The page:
This week, I visited our miracle prairie and was blown away by how birdy it was. This almost never happens, but that prairie was genuinely full of birds. Maybe not rarely seen birds, but it was full of the birds that should have been there. I saw ruby crowned kinglets, phoebes, orange crowned warblers, a Carolina wren. I also saw red-vented bulbuls.
Every couple of years, someone will call me to say they’ve seen a bird that’s not in the bird books. My first question in return is did it have a black crest? Nine time out of ten the answer is yes and I get to tell them that they have likely sighted a bird who shouldn’t be here.
Houston Heights and the surrounding areas (including our Park) are playing host to an Asian anomaly, the red-vented bulbul. We are pretty much the only place in the continental US that you can see these birds in the wild. It’s assumed that caged birds escaped some years ago and set up a breeding population. Red-vented bulbuls (RVBs) are noisy birds and not particularly shy. They are enthusiastic fruit eaters. If you have a fruit tree in your yard and live reasonably near the Heights, you have perhaps been visited by the bulbuls.
The miracle-prairie bulbuls were feasting on lantana berries. I smiled at the thought of these Asian birds feasting on our native lantana, a great habitat plant for our area. Admittedly, the lantanas in our Park are mostly common lantanas, the ones with pink and yellow flowers. They are native to Central and South America. The true Texas native is the one with orange and yellow flowers, but close enough.
So this was starting off as a celebration of if you build it they will come. Our prairie was full of birds! And then I googled red vented bulbul to flesh out some details and found that they are reviled around the world. They are on the 100 most invasive species list by the Global Invasive Species Database.
As evidenced by their growing presence in Houston, they are wonderfully adaptive and introduced populations have grown large enough to threaten biodiversity. on some isolated Pacific islands. They are also an expensive pest for fruit growers. In addition, the RVB has been singled out for particular scorn because it is a dedicated consumer of fruits of invasive trees and shrubs, and through the miracle of digestion spreads seeds of invasives far and wide.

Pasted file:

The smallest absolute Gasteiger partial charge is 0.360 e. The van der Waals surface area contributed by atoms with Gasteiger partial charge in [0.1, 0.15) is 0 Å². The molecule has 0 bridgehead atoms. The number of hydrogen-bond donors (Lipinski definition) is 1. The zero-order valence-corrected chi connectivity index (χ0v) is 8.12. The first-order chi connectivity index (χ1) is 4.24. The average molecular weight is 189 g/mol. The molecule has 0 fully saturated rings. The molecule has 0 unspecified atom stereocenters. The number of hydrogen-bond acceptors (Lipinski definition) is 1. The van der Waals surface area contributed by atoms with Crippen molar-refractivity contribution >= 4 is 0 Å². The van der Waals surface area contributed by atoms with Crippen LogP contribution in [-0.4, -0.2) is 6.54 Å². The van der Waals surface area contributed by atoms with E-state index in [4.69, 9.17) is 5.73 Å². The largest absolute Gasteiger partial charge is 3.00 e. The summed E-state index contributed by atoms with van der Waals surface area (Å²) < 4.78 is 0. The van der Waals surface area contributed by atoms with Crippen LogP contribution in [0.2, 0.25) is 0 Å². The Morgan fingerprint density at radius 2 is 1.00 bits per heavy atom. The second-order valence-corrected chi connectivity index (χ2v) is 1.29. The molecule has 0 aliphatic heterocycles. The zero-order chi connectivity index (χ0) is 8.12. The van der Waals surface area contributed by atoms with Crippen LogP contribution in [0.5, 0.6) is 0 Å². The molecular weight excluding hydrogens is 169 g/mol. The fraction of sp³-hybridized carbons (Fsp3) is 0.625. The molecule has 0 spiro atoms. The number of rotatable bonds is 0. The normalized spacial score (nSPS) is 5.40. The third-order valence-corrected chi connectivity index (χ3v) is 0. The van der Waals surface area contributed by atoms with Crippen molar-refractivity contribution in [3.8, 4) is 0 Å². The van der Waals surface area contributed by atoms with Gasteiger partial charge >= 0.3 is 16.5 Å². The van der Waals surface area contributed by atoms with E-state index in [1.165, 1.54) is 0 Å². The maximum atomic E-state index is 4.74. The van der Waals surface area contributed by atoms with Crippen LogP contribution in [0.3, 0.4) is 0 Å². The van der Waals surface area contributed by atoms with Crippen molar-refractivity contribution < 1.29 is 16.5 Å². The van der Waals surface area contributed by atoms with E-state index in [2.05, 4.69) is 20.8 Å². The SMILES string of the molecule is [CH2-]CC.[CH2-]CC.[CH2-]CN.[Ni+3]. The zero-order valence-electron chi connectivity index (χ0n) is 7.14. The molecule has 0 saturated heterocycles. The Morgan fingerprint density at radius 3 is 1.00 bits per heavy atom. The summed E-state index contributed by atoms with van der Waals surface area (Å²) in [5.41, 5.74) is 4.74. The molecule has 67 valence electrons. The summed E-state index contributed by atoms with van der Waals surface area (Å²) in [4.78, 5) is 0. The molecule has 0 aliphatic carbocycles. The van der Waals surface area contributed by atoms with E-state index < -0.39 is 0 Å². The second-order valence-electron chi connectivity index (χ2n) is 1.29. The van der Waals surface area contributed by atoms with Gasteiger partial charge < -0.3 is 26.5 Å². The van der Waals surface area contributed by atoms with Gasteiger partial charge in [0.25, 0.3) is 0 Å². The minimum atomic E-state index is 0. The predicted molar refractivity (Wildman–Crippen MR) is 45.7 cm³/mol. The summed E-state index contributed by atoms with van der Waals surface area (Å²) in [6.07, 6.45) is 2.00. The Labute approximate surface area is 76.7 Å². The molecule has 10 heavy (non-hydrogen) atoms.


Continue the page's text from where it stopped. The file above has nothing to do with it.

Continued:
The invasive shrub the RVB is most connected with is the common lantana. The same shrub they were eating in the Park this week. Our pink and yellow lantana, that populates every empty lot and untended garden, is apparently uncontrollable outside of its normal range which we are more or less in.
Lantana is responsible for crowding out native plants most especially in Australia and the southern Pacific and parts of Africa. The invasive range of lantana and the bulbul overlap and in fact, these two augment each other’s noxious impact. The bulbuls eat lantana berries, spreading the seeds far and wide. So nourishing do the bulbuls find the lantana that they are able themselves to thrive and displace less hardy native birds who, perhaps, can’t survive on a diet of lantana berries.
So my original, hopeful story of if you build it they will come has become something less positive. A scientist at the Museum of Natural Science is tracking the RVBs in Houston and unless you have a fig tree (as I do) and really want to eat all those figs yourself (lots of luck!) the red vented bulbul is just an interesting bird to run into here in Houston. And our boring lantana is the world’s equivalent of our house sparrows, an unloved intruder who has forced our native birds out of our yards.
We throw around the terms exotic, invasive and native. But our exotic is someone else’s invasive and yet someone else’s native. The more we move around, the more the rest of the world will hitch a ride. But please tell Australia, I’m very sorry about the lantana.